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Optimal imaging time for Tc‑99m phytate lymphoscintigraphy for sentinel lymph node mapping in patients with breast cancer

Ching‑Chun Hoa, Yu‑Hung Chenb*, Shu‑Hsin Liub,c, Hwa‑Tsung Chena, Ming‑Che Leea

aDepartment of Surgery, Buddhist Tzu Chi General Hospital and Tzu Chi University, Hualien, Taiwan, bDepartment of Nuclear Medicine, Buddhist Tzu Chi General Hospital and Tzu Chi University, Hualien, Taiwan, cDepartment of Health Administration, Tzu Chi University of Science and Technology, Hualien, Taiwan

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Open Access funded by Buddhist Compassion Relief Tzu Chi Foundation




Objectives: Sentinel lymph node (SLN) sampling has become a standard practice in managing early‑stage breast cancer. Lymphoscintigraphy is one of the major methods used. The radioactive tracer used in Taiwan is Tc‑99m phytate. However, this agent is not commonly used around the world and the optimal imaging time has not been studied. Thus, we investigated the optimal imaging time of Tc‑99m phytate lymphoscintigraphy for SLN mapping in patients with breast cancer. Materials and Methods: We retrospectively reviewed SLN Tc‑99m phytate lymphoscintigraphies in 135 patients with breast cancer between August 2013 and November 2017. The time for the first SLN to be visualized after radiotracer injection was recorded to determine the optimal imaging time. If no SLN was identified on imaging, the scan was continued to 60 min. We also recorded the presurgical technical and clinical factors to analyze the risk factors for nonvisualization of SLN. Each patient’s postoperative axillary lymph node status was also recorded. Results: Axillary SLNs were identified on imaging in 94.8% of the patients. All first SLNs presented within 30 min. In 6 of 7 patients with negative imaging, SLNs were identified during surgery using either blue dye or a hand‑held gamma probe. Nonvisualization of SLNs on lymphoscintigraphy was significantly associated with a lower injection dose (1.0 mCi vs. 2.0 mCi), 4‑injection protocol (compared to 2‑injection), and injection around an outer upper quadrant tumor. In addition, patients with axillary lymph node metastasis had a higher percentage of SLN image mapping failure, with a marginally significant difference. Conclusion: Based on our study, 30 min after Tc‑99m phytate injection is the optimal time for lymphoscintigraphy and delayed imaging beyond 30 min is not necessary. In addition, a lower injection dose, the 4‑injection method, and an injection near the outer upper quadrant tumor should be avoided to minimize nonvisualization of SLNs.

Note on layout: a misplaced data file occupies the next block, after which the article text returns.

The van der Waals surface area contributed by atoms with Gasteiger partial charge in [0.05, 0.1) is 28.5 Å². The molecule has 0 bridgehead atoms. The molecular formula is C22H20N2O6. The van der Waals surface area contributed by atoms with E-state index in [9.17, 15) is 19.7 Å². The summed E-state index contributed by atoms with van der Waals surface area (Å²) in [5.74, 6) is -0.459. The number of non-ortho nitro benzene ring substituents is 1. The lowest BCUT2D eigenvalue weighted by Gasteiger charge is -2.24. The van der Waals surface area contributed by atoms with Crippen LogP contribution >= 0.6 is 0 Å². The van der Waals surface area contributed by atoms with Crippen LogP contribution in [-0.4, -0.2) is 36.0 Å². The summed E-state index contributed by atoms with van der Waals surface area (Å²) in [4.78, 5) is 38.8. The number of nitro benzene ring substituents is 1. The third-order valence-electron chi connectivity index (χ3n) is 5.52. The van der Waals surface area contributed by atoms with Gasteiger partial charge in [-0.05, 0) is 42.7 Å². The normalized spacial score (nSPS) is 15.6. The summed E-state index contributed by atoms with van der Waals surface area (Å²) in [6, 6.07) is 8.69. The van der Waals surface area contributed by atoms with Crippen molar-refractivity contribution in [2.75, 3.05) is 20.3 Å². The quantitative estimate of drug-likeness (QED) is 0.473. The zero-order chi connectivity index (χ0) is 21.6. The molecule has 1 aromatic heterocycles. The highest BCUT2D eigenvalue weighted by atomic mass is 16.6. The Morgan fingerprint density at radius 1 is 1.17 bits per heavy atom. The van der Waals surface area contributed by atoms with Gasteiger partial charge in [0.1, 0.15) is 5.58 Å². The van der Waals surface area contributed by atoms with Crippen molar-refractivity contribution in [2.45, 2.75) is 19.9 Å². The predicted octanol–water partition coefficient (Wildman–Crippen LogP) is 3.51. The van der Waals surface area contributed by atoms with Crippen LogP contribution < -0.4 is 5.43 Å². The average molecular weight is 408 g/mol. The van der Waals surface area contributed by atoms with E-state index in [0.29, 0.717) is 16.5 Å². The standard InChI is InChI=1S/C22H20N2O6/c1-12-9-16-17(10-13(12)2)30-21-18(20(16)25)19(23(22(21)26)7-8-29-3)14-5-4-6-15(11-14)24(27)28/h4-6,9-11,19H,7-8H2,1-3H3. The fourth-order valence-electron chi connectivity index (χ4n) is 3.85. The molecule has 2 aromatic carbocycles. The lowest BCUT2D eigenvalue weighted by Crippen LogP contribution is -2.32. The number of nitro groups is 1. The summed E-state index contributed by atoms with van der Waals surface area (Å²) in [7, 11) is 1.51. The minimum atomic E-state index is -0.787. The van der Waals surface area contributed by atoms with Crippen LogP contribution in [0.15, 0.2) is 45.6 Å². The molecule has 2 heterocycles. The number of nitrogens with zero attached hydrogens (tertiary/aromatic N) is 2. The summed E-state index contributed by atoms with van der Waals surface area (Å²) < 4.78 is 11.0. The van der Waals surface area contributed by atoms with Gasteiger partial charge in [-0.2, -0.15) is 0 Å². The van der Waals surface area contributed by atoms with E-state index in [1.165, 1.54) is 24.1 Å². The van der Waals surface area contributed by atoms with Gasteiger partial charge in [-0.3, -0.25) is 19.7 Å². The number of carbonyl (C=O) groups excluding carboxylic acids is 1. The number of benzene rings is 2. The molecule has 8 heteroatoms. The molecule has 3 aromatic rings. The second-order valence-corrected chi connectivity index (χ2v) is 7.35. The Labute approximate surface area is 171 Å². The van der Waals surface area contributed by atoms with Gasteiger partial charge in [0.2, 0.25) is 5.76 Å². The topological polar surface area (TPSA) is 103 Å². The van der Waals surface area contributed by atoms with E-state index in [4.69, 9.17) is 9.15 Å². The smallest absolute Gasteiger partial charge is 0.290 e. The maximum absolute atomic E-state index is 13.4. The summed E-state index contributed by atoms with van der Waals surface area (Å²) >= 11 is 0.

Keywords: Breast cancer, Lymphoscintigraphy, Phytate, Sentinel lymph node

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